December 26, 2018

The Underlying Awakening of Dream Yoga: Part 2

Why does it seem that the content of nighttime dreams, as far as the people, situations and events, is often different from the thoughts and feelings that arise during the daytime?

The karma of day and night is different. In the day we have the karma to go to work, make money, chase girls, get a guy, raise a family and so on and so forth. Then we are exhausted from that karma and conk out at night. Not ideally, but this tends to be our cycle. Even within the night, we will likely have different dreams at 11 p.m. than at 3 a.m. or 6 a.m. Don’t assume it’s just a day and night dichotomy, but we have different karmas based on things we did previously, in many past lives, at various times of the day.

To practice dream yoga properly, know that it is irrelevant whether you have pleasant dreams or bad dreams. Perhaps it may be relevant to some degree, but the point is they are still dreams. Understand the quality of dreams: although things seem real, very important and ultimately true, they are not. If you can begin to get an iota of a sense of that, then you are starting to do dream yoga a little bit. If you think you are having a deep and profound realization right away, it may be fake and you may be fooling yourself. It’s a subtle thing, and you need to realize that the dream is not true. It doesn’t matter whether it’s day or night—handle both in the same way, with a sense of humor and irony, since there is nothing substantial in them.

Let’s say that a monster is chasing you, and you wake up from the night dream. You laugh, thinking, “There was no monster even chasing me. Thank goodness!” That is a fine start to dream yoga. The next thing to do is to make a wish: “Next time I’m going to wake up right in the dream. I'm going to let the monster catch me or watch the monster dissolve.” It won’t really matter because when dreams are observed, their sense of realness disappears. If you can be successful in this phase, the diaphanous quality, the luminosity of all the energy that the mind uses to make these things up, returns to your experience because of the opening to the natural state.  You can see without a doubt that your own acquired karmic tendencies are shaping the dream energies, creating the visions and stories. It's you chasing yourself, worrying, creating samsara, creating suffering. Then the negative creativity can stop creating itself by this insight.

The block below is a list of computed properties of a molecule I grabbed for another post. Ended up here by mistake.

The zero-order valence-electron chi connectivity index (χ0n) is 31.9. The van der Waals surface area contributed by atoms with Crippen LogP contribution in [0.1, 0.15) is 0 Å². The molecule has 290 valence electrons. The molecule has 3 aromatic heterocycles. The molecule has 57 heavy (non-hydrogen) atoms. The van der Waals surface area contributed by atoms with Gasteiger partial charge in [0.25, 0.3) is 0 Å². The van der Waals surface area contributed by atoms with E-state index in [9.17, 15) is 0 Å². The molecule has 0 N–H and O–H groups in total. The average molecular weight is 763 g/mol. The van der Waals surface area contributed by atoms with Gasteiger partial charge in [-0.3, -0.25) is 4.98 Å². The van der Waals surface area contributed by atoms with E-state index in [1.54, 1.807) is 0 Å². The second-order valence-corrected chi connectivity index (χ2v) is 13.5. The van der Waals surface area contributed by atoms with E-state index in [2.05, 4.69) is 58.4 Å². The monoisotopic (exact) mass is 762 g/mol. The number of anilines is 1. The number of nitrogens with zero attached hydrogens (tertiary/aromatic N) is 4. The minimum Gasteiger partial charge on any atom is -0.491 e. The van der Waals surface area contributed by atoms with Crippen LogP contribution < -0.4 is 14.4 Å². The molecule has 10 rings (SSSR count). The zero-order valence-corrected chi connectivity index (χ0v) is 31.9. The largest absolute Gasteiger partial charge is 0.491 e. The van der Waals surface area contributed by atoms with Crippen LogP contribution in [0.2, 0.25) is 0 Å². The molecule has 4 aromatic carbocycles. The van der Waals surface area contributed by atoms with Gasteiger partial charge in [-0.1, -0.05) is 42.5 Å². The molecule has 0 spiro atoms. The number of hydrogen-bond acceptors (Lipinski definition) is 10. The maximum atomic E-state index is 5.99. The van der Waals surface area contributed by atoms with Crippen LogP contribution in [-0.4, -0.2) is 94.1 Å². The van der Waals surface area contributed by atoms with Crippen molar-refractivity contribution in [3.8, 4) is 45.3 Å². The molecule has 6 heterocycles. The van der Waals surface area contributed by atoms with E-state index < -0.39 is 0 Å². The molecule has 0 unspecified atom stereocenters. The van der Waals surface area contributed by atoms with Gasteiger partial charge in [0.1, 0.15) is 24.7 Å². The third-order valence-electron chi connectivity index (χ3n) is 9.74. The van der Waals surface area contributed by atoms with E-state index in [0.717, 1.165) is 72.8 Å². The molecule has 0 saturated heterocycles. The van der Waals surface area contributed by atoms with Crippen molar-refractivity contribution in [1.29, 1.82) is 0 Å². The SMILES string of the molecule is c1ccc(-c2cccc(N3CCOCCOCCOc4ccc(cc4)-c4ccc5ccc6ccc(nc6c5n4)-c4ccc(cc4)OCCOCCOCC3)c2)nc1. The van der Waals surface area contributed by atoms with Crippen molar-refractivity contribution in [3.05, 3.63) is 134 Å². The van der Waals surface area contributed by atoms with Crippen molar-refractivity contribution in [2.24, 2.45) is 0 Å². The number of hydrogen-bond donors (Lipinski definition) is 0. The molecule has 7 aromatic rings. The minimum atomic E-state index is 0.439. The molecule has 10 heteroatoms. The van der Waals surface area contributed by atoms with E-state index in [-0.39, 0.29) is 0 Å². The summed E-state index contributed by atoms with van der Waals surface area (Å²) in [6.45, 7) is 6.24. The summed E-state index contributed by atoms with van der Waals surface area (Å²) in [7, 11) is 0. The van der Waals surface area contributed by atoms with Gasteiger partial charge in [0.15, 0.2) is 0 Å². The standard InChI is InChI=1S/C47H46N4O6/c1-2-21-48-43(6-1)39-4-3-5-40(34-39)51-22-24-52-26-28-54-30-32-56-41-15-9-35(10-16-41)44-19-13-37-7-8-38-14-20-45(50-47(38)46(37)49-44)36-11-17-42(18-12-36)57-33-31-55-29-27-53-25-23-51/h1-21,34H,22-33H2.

And when the fear is gone, suddenly the dream, instead of being samsaric, arises as various lights, rainbows, circles, spheres, rays or radiations. These forms are the more underlying logos of everyone's "mind art," the basic structures and elements behind mind’s natural creative powers, as the outer, convoluted, karmic distortions fall apart.

The same principle applies during the daytime. You can start with being honest and admitting, “I think my mind is real. Right now I’m thinking about what I’m going to do after I read this chapter, but that’s entirely my imagination. There’s nothing there but me. There’s nobody else there. There is no environment; it’s just my imagination of the environment.” Even as you look around the room, or if you’re sitting outside looking at a tree, that’s still not the tree—it’s just light bouncing off it, going into your eye, and your imagination and clinging about it.

Only a buddha doesn't cling or a little baby. That is why we are told in the Tao teaching and in Jesus Christ’s words to become like a little baby. We need to become like a small child—not just a child, but a small child—a little baby with that fresh looking at everything. A baby doesn’t know how to judge yet. All a baby knows is a breast and a mother’s face, and everything else is like a magic display. A buddha sees everything identically as a baby, as a magical display of playful creativity, no matter what it is. The baby doesn’t care if its surroundings are dirty or clean; it is fun to play in them regardless. The only difference is that the buddha is fully enlightened and has eliminated their karmic tendencies and residue, whereas the baby is going to grow into those karmic tendencies; also, the buddha can understand all of the adult dysfunctions of samsaric mind and help all beings, whereas the baby can’t help anybody necessarily except as an example.

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